Nine African nations are set to benefit from a $175bn US Government project to invest in sub-Saharan power plants and support African gas production.

The initiative seeks to add 16,000MW of gas-fired power across sub-Saharan Africa by 2030. The US Agency for International Development’s Power Africa coordinator announced the ‘Gas Roadmap for sub-Saharan Africa’ project last month, identifying known reserves that hold a potential of 400GW in total.

US Secretary of Energy Rick Perry wrote in the report: “A key ingredient in Africa’s energy mix is, and will continue to be clean natural gas. Natural gas and LNG projects have the potential to generate essential electricity quickly and at reasonable prices.”

Supported by the US Government, multinational energy companies including ExxonMobil, Eni, and GE will invest in gas power projects in Angola, Côte d’Ivoire, Ghana, Kenya, Mozambique, Nigeria,  Senegal, South Africa, and Tanzania. These countries were selected due to their large populations, higher levels of national wealth and because they have local gas resources or liquefied natural gas (LNG) import projects. Through sending LNG into the region, the US Government claims it can generate at least $5bn per year.

African gas production by country

Gas resources have been discovered in 14 countries across sub-Saharan Africa. Nigeria alone retains 81% of all proven reserves, while several undeveloped fields in Tanzania and Mozambique could potentially account for 62% of total contingent resources. Other nations without reserves are developing infrastructure to import natural gas to support demand for African gas production.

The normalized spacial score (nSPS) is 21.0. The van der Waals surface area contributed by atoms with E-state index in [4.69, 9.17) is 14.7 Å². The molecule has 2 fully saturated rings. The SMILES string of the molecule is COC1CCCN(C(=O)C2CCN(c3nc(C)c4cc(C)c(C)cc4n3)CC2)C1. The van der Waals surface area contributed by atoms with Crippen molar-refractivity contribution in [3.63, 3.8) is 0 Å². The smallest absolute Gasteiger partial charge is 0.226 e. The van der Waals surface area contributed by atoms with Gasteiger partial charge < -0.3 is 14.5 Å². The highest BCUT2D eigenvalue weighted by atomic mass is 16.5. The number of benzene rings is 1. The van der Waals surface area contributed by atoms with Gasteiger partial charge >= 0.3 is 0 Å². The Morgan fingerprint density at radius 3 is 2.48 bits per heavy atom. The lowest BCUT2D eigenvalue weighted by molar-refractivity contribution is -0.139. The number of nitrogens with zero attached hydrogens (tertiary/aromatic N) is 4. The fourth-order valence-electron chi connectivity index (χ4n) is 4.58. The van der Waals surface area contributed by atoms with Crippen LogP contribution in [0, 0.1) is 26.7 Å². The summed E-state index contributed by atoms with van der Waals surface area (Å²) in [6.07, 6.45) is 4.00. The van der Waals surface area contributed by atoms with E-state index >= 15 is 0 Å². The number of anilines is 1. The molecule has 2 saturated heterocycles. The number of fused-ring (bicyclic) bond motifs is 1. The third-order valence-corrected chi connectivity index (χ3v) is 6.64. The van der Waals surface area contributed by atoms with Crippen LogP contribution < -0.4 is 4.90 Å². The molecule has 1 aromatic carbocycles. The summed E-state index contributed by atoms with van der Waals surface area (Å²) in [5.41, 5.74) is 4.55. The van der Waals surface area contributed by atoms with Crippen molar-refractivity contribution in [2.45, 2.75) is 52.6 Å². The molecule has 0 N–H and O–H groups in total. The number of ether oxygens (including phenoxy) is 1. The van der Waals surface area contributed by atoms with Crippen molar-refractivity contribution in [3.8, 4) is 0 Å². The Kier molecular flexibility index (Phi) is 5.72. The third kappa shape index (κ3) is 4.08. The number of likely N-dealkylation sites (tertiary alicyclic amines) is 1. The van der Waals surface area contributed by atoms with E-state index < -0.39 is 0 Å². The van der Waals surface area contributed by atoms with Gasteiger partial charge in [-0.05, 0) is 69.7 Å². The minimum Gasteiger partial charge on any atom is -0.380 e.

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By GlobalData

Tanzania recently discovered natural gas estimated at 57 trillion cubic feet, and the government said it anticipates gas power plant capacity to increase from 1,501MW in 2015 to 4,915MW by 2040. The government built a $345m natural gas plant on the outskirts of Dar es-Salaam, which has the capacity to generate 240MW, along with two other 600MW projects.

Between 2015 and 2017, Tanzania saved around $4bn through purchasing domestically produced natural gas instead of importing fossil fuels, according to Tanzania Petroleum Development Corporation (TPDC).

The roadmap outlines certain challenges to African gas production, including availability, delivery methods, financial strength of gas off-takers, and the lag in downstream infrastructure such as power transmission and distribution capacity. It also highlights the ability of various markets to absorb newly discovered power resources and gas.

Perry wrote in the report: “On a realistic and practical level, to achieve national and regional self-sufficiency through regional interdependence, the commercial fundamentals of the gas and gas-to-power sector in each country need to be robust and reliable on a sustainable, long-term basis. The energy sectors of many West African countries have not yet proven to meet these criteria.”

Gas is a highly competitive source of cleaner energy with gas-to-power potentially running as low as $0.10 per kilowatt hour (kWh) for integrated LNG projects, and $0.15 per kWh for small-scale and distributed power projects. The current average cost of generation in sub-Saharan Africa is $0.18 per kWh, and only $0.07 to $0.08 per kWh in Ghana, Nigeria, and Mozambique.